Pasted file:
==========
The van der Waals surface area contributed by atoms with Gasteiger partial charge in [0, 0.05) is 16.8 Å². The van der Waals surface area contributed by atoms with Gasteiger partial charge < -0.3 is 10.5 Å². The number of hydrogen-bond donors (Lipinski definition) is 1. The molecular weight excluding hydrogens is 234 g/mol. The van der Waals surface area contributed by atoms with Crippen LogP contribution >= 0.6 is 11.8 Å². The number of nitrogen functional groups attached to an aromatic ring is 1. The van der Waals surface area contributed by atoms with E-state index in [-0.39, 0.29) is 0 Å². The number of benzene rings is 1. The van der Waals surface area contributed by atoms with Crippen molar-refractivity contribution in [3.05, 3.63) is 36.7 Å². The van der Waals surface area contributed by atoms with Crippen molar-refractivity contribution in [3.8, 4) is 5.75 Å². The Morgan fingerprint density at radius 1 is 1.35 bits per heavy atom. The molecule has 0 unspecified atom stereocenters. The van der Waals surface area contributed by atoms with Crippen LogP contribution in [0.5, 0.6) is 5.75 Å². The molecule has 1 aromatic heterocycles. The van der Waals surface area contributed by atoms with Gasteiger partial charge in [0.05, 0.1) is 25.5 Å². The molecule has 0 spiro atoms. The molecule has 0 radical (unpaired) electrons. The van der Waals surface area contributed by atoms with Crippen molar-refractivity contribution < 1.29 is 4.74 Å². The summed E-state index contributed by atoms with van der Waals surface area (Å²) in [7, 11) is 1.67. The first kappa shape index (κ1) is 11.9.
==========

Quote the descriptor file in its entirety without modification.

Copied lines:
The van der Waals surface area contributed by atoms with Gasteiger partial charge in [0, 0.05) is 16.8 Å². The van der Waals surface area contributed by atoms with Gasteiger partial charge < -0.3 is 10.5 Å². The number of hydrogen-bond donors (Lipinski definition) is 1. The molecular weight excluding hydrogens is 234 g/mol. The van der Waals surface area contributed by atoms with Crippen LogP contribution >= 0.6 is 11.8 Å². The number of nitrogen functional groups attached to an aromatic ring is 1. The van der Waals surface area contributed by atoms with E-state index in [-0.39, 0.29) is 0 Å². The number of benzene rings is 1. The van der Waals surface area contributed by atoms with Crippen molar-refractivity contribution in [3.05, 3.63) is 36.7 Å². The van der Waals surface area contributed by atoms with Crippen molar-refractivity contribution in [3.8, 4) is 5.75 Å². The Morgan fingerprint density at radius 1 is 1.35 bits per heavy atom. The molecule has 0 unspecified atom stereocenters. The van der Waals surface area contributed by atoms with Crippen LogP contribution in [0.5, 0.6) is 5.75 Å². The molecule has 1 aromatic heterocycles. The van der Waals surface area contributed by atoms with Gasteiger partial charge in [0.05, 0.1) is 25.5 Å². The molecule has 0 spiro atoms. The molecule has 0 radical (unpaired) electrons. The van der Waals surface area contributed by atoms with Crippen molar-refractivity contribution < 1.29 is 4.74 Å². The summed E-state index contributed by atoms with van der Waals surface area (Å²) in [7, 11) is 1.67. The first kappa shape index (κ1) is 11.9.